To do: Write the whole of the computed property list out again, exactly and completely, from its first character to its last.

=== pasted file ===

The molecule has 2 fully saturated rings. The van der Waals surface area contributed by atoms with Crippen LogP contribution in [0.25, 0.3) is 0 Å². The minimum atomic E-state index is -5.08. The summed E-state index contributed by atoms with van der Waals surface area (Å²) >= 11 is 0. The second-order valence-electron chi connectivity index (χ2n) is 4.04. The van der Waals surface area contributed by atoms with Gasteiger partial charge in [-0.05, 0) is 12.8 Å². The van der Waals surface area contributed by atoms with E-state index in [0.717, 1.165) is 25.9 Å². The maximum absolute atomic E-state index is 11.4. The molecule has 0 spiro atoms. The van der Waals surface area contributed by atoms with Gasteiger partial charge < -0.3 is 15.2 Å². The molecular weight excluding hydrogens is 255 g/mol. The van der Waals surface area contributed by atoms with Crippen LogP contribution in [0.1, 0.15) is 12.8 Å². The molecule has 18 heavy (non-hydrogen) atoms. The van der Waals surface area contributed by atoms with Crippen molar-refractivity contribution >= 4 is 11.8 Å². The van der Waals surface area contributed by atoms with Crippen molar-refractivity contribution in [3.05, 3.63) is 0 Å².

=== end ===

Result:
The molecule has 2 fully saturated rings. The van der Waals surface area contributed by atoms with Crippen LogP contribution in [0.25, 0.3) is 0 Å². The minimum atomic E-state index is -5.08. The summed E-state index contributed by atoms with van der Waals surface area (Å²) >= 11 is 0. The second-order valence-electron chi connectivity index (χ2n) is 4.04. The van der Waals surface area contributed by atoms with Gasteiger partial charge in [-0.05, 0) is 12.8 Å². The van der Waals surface area contributed by atoms with E-state index in [0.717, 1.165) is 25.9 Å². The maximum absolute atomic E-state index is 11.4. The molecule has 0 spiro atoms. The van der Waals surface area contributed by atoms with Gasteiger partial charge < -0.3 is 15.2 Å². The molecular weight excluding hydrogens is 255 g/mol. The van der Waals surface area contributed by atoms with Crippen LogP contribution in [0.1, 0.15) is 12.8 Å². The molecule has 18 heavy (non-hydrogen) atoms. The van der Waals surface area contributed by atoms with Crippen molar-refractivity contribution >= 4 is 11.8 Å². The van der Waals surface area contributed by atoms with Crippen molar-refractivity contribution in [3.05, 3.63) is 0 Å².